What parents need to know about a possible COVID vaccine for children under age 5

Pfizer asked the Food and Drug Administration Tuesday to authorize two low-dose shots for children between six months and 5 years old. Dr. Yvonne Maldonado, a professor of pediatric infectious disease at Stanford University who has helped conduct trials for the under-5 vaccine, joins Judy Woodruff to discuss.

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  • Judy Woodruff:

    Children younger than 5 may be able to get a COVID vaccine by the end of this month.

    Pfizer asked the Food and Drug Administration today to authorize two low-dose shots for children between 6 months and 5 years old. At the same time, Pfizer and its partner, BioNTech, are investigating whether three doses would work better.

    This has been long awaited by many.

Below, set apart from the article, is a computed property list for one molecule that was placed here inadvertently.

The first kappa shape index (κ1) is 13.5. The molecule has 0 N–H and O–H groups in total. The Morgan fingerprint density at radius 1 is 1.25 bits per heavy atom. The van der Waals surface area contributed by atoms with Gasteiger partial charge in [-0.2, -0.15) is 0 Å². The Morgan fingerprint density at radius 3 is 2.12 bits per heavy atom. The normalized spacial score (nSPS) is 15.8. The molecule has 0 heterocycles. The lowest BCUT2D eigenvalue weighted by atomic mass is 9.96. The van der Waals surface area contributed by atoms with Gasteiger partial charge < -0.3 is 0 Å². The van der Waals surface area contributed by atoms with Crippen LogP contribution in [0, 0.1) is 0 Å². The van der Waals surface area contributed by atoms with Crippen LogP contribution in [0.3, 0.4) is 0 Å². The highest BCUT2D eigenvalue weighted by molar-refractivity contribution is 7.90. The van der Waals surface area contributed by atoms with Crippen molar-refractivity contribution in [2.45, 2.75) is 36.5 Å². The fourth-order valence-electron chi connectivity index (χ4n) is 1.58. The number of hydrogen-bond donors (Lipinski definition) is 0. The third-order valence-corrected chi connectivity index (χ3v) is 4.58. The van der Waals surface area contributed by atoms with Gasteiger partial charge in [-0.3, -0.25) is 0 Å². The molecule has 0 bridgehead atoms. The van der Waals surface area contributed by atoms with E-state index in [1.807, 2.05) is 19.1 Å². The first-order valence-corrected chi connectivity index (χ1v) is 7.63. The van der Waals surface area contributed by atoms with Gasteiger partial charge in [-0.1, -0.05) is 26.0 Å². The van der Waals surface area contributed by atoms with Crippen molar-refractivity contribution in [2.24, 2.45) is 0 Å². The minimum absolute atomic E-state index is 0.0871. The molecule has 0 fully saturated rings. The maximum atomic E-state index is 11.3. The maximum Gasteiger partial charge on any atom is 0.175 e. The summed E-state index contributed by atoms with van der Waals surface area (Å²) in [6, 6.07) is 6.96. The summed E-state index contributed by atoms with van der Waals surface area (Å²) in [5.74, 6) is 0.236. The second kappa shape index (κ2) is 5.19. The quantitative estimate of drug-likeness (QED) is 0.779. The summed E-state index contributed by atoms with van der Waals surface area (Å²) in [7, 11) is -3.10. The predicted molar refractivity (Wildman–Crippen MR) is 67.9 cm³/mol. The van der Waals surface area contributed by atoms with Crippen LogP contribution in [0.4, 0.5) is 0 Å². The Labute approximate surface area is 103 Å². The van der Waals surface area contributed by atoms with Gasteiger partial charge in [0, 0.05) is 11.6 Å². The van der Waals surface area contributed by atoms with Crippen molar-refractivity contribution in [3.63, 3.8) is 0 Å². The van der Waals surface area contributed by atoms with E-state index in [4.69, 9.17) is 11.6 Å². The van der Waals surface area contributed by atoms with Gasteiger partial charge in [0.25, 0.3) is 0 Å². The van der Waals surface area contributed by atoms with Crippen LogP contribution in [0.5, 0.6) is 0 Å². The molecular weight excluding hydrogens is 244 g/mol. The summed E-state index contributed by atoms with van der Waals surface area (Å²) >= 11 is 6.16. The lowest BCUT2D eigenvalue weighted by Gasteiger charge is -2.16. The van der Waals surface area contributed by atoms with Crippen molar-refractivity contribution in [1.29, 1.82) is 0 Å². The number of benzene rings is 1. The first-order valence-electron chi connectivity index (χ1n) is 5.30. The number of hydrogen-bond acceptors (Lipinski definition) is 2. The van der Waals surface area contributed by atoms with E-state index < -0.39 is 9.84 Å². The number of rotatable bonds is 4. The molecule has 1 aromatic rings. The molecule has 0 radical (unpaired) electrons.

And, for more, we turn to Dr. Yvonne Maldonado. She's a professor of pediatric infectious disease at Stanford University. She has helped conduct trials for the under-5 vaccine.

    Dr. Maldonado, welcome back to the "NewsHour."

    So, what do you think of this move by Pfizer?

  • Dr. Yvonne Maldonado, Stanford University:

    Well, I think it's going to be a cautious move forward.

    We know that the two-dose vaccine trials didn't give the results that were expected in the 2-to-4-year-olds in particular, and the third dose will be a hopeful next step. But, in the meantime, it does appear that there may be some data to support a limited use of the two-dose vaccine, that it may actually have some effectiveness.

    It's clearly very safe, so that's not the concern.

  • Judy Woodruff:

    And it's been reported that Pfizer was encouraged by the Food and Drug Administration to go ahead and request authorization.

    And I just want to clarify something you just said. And that is the trials showing that the two-dose, much lower dose, regimen was working well, providing protection for children 6 months through up to 2 years, but, as you just said, 2 to 4, it wasn't.

    Can you explain what that's all about? Is it the amount of vaccine, or what?

  • Dr. Yvonne Maldonado: